Teen falls to her death during police arrest
Compiled from various sources
submitted by: Tippa Naphtali – March 2014
Any news updates on this case will be listed at the foot of this item
At around 9.30am on 10th April 2012 two plain clothes police attended an address in Hastings House, Mulgrave Road, London to carry out a routine arrest enquiry regarding a recall to prison of 18-year-old Shanice-Paris Goff. She was out on licence after serving part of a three year prison sentence for robbery and assault from May 2009.
This was said to be a pre-planned arrest enquiry and the officers who called at the address were allowed entry. Shortly after they entered the property, Shanice-Paris fell from a bedroom window on the 17th floor. Initial information suggests she was in the room alone. She was pronounced dead at the scene.
Her death was witnessed by children on the estate who screamed in horror.
Soon after the death the Independent Police Complaints Commission (IPCC) opened an investigation into the circumstances.
The IPCC would be investigating why the Met Police allowed Shanice-Paris Goff, 18, from Orpington, to be left alone in a bedroom at the flat in Woolwich shortly before she plunged to her death. It will also look at why officers attended and review accounts given to police by the male tenant and a female witness who were at the address.
IPCC Commissioner Sarah Green said: “At this time our thoughts and sympathies are with the family and friends of Ms Goff. This is a tragic and shocking incident in which a young woman has lost her life.
“Ms Goff’s family has today been advised of the IPCC involvement in the case and we will be meeting with them in coming days to more fully explain our role and our investigation.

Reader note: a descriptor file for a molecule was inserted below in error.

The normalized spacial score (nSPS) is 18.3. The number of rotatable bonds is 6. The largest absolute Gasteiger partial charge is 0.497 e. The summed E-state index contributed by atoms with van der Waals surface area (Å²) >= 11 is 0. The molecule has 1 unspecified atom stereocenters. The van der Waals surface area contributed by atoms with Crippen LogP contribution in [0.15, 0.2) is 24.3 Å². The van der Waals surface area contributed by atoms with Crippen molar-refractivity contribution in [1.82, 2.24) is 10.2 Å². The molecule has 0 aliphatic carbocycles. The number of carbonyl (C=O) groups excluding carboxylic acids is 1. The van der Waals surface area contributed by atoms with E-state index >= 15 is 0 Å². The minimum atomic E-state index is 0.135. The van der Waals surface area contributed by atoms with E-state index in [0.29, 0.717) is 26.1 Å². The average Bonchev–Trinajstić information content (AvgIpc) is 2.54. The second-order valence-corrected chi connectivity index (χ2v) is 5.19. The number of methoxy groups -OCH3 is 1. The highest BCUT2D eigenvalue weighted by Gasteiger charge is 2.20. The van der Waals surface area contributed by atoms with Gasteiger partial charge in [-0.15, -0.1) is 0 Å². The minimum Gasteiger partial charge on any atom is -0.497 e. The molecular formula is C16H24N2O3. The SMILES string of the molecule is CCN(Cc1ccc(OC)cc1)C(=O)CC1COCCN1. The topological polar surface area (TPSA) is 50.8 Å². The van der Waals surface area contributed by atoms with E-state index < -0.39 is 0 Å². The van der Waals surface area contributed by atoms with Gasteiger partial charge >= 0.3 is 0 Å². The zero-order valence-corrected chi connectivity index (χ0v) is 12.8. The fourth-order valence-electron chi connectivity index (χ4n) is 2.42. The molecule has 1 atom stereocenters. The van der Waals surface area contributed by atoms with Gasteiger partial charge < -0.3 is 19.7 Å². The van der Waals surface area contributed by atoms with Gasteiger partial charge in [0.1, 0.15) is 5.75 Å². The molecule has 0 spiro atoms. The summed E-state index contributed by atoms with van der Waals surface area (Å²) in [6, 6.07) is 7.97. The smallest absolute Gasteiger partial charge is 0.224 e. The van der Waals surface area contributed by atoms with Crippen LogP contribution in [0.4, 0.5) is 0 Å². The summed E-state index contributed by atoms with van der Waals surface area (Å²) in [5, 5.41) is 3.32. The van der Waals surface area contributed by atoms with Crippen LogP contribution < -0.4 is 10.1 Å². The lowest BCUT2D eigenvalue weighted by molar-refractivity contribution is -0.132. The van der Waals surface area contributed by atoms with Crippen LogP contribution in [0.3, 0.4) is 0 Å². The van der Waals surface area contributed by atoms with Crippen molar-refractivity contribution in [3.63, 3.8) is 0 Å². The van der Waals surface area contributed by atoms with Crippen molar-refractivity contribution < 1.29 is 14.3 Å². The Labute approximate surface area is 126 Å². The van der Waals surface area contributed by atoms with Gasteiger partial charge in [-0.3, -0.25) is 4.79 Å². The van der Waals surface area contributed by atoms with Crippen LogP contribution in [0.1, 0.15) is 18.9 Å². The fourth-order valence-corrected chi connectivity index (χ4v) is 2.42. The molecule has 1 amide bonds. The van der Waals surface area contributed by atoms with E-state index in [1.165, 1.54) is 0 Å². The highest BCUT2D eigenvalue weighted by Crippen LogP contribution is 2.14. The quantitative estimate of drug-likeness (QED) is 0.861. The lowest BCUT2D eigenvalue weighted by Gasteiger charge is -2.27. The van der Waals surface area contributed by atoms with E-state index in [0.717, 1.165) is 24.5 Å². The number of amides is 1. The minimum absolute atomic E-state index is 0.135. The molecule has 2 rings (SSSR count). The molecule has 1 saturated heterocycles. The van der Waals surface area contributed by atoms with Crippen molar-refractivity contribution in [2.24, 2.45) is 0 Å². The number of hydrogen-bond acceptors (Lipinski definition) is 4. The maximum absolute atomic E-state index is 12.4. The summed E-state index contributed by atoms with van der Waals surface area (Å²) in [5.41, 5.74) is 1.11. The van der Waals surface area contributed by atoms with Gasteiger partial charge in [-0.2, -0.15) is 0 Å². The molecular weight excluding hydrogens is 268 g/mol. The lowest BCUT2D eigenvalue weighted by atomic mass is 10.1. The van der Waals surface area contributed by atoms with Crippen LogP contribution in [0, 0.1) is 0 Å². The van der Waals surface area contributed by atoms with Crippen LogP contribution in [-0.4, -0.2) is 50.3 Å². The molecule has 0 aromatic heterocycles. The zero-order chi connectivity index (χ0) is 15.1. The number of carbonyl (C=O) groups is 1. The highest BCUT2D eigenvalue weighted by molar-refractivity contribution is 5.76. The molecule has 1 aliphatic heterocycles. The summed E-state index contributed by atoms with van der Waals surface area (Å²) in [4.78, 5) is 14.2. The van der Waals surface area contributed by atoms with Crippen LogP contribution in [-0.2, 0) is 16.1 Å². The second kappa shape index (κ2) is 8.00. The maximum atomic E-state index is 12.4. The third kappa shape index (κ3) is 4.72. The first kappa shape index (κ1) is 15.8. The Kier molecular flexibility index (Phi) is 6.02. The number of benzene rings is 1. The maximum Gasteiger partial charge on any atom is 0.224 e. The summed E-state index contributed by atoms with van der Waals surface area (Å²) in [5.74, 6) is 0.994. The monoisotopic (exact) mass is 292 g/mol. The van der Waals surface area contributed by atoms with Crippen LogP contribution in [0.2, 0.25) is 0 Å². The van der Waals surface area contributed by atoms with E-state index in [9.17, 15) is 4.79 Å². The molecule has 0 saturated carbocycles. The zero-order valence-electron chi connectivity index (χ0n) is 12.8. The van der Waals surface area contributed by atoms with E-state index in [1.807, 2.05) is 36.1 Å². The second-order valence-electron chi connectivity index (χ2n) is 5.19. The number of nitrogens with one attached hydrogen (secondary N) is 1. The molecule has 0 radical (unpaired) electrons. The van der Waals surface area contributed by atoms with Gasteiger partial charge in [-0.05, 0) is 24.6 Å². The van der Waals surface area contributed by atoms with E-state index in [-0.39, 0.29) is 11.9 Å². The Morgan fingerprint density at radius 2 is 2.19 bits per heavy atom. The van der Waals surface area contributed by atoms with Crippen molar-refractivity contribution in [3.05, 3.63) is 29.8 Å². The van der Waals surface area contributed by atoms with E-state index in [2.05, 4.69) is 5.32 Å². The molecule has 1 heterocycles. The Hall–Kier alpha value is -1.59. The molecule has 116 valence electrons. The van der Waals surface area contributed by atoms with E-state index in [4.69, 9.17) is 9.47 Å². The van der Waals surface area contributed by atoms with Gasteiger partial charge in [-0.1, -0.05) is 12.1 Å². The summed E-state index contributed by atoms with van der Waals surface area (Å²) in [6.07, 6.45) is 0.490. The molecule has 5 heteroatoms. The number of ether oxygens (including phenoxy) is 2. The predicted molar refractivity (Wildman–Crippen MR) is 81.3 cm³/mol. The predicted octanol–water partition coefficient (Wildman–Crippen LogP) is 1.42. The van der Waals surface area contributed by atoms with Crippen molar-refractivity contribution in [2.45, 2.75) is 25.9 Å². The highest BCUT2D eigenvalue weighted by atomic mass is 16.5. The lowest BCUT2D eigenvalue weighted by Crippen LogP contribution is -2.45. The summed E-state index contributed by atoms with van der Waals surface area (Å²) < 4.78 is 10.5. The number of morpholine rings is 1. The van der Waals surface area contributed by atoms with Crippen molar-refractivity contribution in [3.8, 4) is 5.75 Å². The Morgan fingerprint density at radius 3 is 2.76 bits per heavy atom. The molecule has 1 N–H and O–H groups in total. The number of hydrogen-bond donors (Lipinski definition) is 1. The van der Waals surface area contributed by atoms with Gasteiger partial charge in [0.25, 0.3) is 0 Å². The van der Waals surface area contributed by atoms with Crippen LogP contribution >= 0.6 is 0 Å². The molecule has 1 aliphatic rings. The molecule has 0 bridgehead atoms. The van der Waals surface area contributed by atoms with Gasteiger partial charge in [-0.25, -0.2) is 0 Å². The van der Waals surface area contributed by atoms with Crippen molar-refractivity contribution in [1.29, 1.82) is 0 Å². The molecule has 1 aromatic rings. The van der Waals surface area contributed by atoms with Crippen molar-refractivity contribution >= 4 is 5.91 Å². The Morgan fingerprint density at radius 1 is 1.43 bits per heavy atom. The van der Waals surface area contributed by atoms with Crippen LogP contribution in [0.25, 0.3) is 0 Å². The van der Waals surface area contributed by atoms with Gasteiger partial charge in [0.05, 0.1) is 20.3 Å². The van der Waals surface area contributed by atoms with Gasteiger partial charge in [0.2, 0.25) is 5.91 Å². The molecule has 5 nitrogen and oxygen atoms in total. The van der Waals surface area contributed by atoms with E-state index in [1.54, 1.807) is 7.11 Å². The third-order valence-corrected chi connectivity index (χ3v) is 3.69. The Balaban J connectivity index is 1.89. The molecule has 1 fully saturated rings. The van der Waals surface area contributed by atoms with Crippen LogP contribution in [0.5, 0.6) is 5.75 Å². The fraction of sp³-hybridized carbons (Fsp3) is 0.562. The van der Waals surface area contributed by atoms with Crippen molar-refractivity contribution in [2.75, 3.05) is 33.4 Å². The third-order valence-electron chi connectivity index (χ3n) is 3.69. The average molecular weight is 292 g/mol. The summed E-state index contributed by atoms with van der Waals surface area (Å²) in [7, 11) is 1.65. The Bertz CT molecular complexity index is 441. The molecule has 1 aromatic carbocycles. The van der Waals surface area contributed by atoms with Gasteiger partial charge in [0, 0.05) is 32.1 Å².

“I would like to reassure the public that this will be a thorough and robust investigation.”
The incident was also referred to Scotland Yard’s directorate of professional standards.
The manner of Shanice-Paris’ death brought back horrifying memories for a mother, Jossette Fraser, whose son died in similar circumstances. Demetre Fraser, aged 21, died on 31st May 2011 after falling from a high-rise tower block in Birmingham. West Midlands Police officers claimed they had gone to check his tag after it alerted them he had breached his curfew conditions.
Family members, including Miss Shanice-Paris’ mother, broke down in tears as an inquest was formally opened at Southwark Coroner’s Court. The hearing was told Shanice-Paris had entered a bedroom of the flat to “get changed” before she fell from the window.
Detective Sergeant Sue Thomas, from the Metropolitan Police’s directorate of professional standards, told the court that Shanice-Paris had been released from prison on licence following a robbery offence and officers were sent to the flat to arrest her. But Miss Goff had not been arrested at the time of her fall.
She said: “Two police officers arrived at an address in Mulgrave Road to look for Shanice-Paris Goff, who was wanted for a recall to prison. They entered the address to find one male and two females, one of which was Miss Goff.
“While in the address, Miss Goff went to the bedroom to get changed and has fallen from the window.
“The flat is on the 17th floor and she has landed outside the premises.”
The mother of Shanice-Paris’ told how her daughter had been “turning her life around”. Speaking after the tragedy her mother, Millie Goff, demanded answers about how she died shortly after officers entered the flat.
The inquest heard how Shanice-Paris’ was allowed by officers to go into a bedroom of the flat in Woolwich to “get changed” moments before she fell or jumped from the window.
Her mother wept in court today as she was supported by other family members. Afterwards, she said: “Shanice had been troubled but she was turning her life around.
“She was in a good relationship and looking forward to summer. We miss her so much. We just want to know what happened”
Shanice-Paris Goff was ‘turning her life around’
17 April 2012